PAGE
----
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Pennsylvania harvest estimates released

From Pennsylvania Game Commission

-- During Pennsylvania’s 2011-12 seasons, hunters harvested an estimated 336,200 deer, an increase of six percent from the previous seasons’ harvest of 316,240.

Hunters took 127,540 antlered deer in the 2011-12 seasons, an increase of four percent from the previous license year’s harvest of 122,930.  Also, hunters harvested 208,660 antlerless deer in 2011-12, which is an increase of eight percent from the 193,310 antlerless deer taken in 2010-11.

“This year’s antlered deer harvest is slightly above average harvest since 2005, when the Game Commission began efforts to stabilize deer populations in most of the state,” said Carl G. Roe, Game Commission executive director.

Antlered deer harvests increased in 13 of the state’s 22 Wildlife Management Units. Antlered deer harvest increases were seen in WMUs 1B, 2A, 2B, 3B, 3C, 3D, 4A, 4B, 4D, 4E, 5A, 5B and 5D.

Bureau of Wildlife Management personnel are developing 2012-13 antlerless deer license allocation recommendations for the April meeting of the Board of Game Commissioners.  Staff members are looking at deer health measures, forest regeneration and deer-human conflicts for each WMU.

Harvest estimates for 2011-12 seasons are based on 114,000 harvest reports submitted by hunters to the Game Commission. Of the reports submitted, 49 percent were done using the long-time report card mail-in system, 47 percent were done through the agency’s online reporting system and only three percent were received through the agency’s new toll-free telephone system.

Reporting rates are determined by cross-referencing these reports with the data collected from the 26,000 deer examined by Game Commission personnel in the field and at processors.

DuBrock noted that reporting rates varied widely.  For antlered deer, the average reporting rate was 37 percent, from a low of 31 percent to a high of 45 percent. For antlerless deer, the average reporting rate was 33 percent, from a low of 19 percent to a high of 45 percent.

For a full explanation of harvest estimating procedures, including example calculations, see pages 55 to 59 in the 2009-2018 Deer Management Plan.

The plan is available on the Game Commission’s website at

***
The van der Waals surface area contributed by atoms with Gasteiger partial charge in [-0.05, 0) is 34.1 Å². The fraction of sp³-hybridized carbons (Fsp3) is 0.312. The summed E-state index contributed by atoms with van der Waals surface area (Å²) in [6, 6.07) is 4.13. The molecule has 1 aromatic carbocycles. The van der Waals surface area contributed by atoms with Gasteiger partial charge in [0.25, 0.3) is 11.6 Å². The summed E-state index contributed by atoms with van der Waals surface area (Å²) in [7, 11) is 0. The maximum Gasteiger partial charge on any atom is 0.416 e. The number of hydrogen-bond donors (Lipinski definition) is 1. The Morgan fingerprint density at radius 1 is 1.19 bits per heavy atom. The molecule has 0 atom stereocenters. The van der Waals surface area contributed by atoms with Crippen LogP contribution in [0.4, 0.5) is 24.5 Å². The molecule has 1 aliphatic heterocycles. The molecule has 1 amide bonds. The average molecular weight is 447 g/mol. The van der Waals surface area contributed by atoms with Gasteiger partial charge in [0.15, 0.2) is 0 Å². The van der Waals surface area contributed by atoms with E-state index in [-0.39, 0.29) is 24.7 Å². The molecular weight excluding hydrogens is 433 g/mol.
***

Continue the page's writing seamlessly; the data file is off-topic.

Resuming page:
Click on the White-Tailed Deer icon then scrolling down to the Deer Management listing.  All of the data used to estimate this year’s deer harvests are included in the two tables at the end of this news release.  Previous years’ data sets also are available in deer program annual reports on the Game Commission’s website.

“These data and the explanation and examples found in the deer plan provide the public with the opportunity to see exactly how deer harvests are estimated,” DuBrock said. 

Comparisons between the current year’s harvest and historic antlered deer harvest often do not consider hunter participation levels.  In 1986, there were roughly one million deer hunters in Pennsylvania.  This past year, around 700,000 license buyers participated in deer hunting seasons.  When viewed in this context, harvest success rates are comparable to the past.

Also, yearling bucks comprised 50 percent of the 2011-12 antlered harvest, and 2.5-year-old or older bucks comprised 50 percent.  Prior to the start of current antler restrictions in 2002, yearling bucks comprised about 80 percent of the antlered harvest.

“Current antler restrictions have achieved their objective to protect most yearling bucks from harvest and allow them to reach at least 2.5 years of age,” DuBrock said. “In recent years, the composition of the antlered harvest has hovered around a 50:50 split between yearling and 2.5-year-old and older bucks.” 

Hunter success rates for antlerless deer remained at 25 percent of the number of antlerless licenses issued, which is on average with recent years.  Button bucks represented 21 percent of the antlerless harvest, which is similar to the long-term averages and falls within the annual range of 21 to 24 percent for the past 15 years.  As for the remainder of the antlerless harvest, 60 percent was adult does and the remaining 19 percent were doe fawns, which falls within the annual range of 18 to 20 percent for the past 15 years.

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